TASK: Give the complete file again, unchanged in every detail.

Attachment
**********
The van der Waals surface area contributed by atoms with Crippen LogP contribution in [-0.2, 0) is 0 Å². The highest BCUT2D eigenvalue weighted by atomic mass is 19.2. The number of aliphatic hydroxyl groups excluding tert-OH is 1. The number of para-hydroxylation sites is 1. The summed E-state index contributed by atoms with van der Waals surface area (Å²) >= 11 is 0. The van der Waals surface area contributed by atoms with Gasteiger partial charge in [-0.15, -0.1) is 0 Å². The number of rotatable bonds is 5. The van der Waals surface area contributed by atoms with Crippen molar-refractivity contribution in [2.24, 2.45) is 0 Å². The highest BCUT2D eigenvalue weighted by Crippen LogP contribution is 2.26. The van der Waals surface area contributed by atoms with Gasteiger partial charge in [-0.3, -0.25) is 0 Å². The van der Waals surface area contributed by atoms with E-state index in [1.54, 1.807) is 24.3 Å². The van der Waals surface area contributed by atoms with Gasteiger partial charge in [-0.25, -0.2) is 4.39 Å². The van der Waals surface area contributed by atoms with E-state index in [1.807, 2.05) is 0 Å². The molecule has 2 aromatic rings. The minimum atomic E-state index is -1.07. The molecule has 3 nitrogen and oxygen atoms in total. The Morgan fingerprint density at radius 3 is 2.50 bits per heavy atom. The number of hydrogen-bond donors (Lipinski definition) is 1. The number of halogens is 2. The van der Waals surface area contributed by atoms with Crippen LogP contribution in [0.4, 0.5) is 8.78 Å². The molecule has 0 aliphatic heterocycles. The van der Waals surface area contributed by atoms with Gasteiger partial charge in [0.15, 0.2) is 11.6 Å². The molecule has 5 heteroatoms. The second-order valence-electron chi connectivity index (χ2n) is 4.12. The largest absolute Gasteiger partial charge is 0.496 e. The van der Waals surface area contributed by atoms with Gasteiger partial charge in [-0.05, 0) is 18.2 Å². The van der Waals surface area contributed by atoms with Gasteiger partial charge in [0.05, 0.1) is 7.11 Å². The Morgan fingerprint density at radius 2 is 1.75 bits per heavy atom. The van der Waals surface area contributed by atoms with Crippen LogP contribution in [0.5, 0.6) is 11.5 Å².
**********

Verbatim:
The van der Waals surface area contributed by atoms with Crippen LogP contribution in [-0.2, 0) is 0 Å². The highest BCUT2D eigenvalue weighted by atomic mass is 19.2. The number of aliphatic hydroxyl groups excluding tert-OH is 1. The number of para-hydroxylation sites is 1. The summed E-state index contributed by atoms with van der Waals surface area (Å²) >= 11 is 0. The van der Waals surface area contributed by atoms with Gasteiger partial charge in [-0.15, -0.1) is 0 Å². The number of rotatable bonds is 5. The van der Waals surface area contributed by atoms with Crippen molar-refractivity contribution in [2.24, 2.45) is 0 Å². The highest BCUT2D eigenvalue weighted by Crippen LogP contribution is 2.26. The van der Waals surface area contributed by atoms with Gasteiger partial charge in [-0.3, -0.25) is 0 Å². The van der Waals surface area contributed by atoms with E-state index in [1.54, 1.807) is 24.3 Å². The van der Waals surface area contributed by atoms with Gasteiger partial charge in [-0.25, -0.2) is 4.39 Å². The van der Waals surface area contributed by atoms with E-state index in [1.807, 2.05) is 0 Å². The molecule has 2 aromatic rings. The minimum atomic E-state index is -1.07. The molecule has 3 nitrogen and oxygen atoms in total. The Morgan fingerprint density at radius 3 is 2.50 bits per heavy atom. The number of hydrogen-bond donors (Lipinski definition) is 1. The number of halogens is 2. The van der Waals surface area contributed by atoms with Crippen LogP contribution in [0.4, 0.5) is 8.78 Å². The molecule has 0 aliphatic heterocycles. The van der Waals surface area contributed by atoms with Gasteiger partial charge in [0.15, 0.2) is 11.6 Å². The molecule has 5 heteroatoms. The second-order valence-electron chi connectivity index (χ2n) is 4.12. The largest absolute Gasteiger partial charge is 0.496 e. The van der Waals surface area contributed by atoms with Gasteiger partial charge in [-0.05, 0) is 18.2 Å². The van der Waals surface area contributed by atoms with Gasteiger partial charge in [0.05, 0.1) is 7.11 Å². The Morgan fingerprint density at radius 2 is 1.75 bits per heavy atom. The van der Waals surface area contributed by atoms with Crippen LogP contribution in [0.5, 0.6) is 11.5 Å².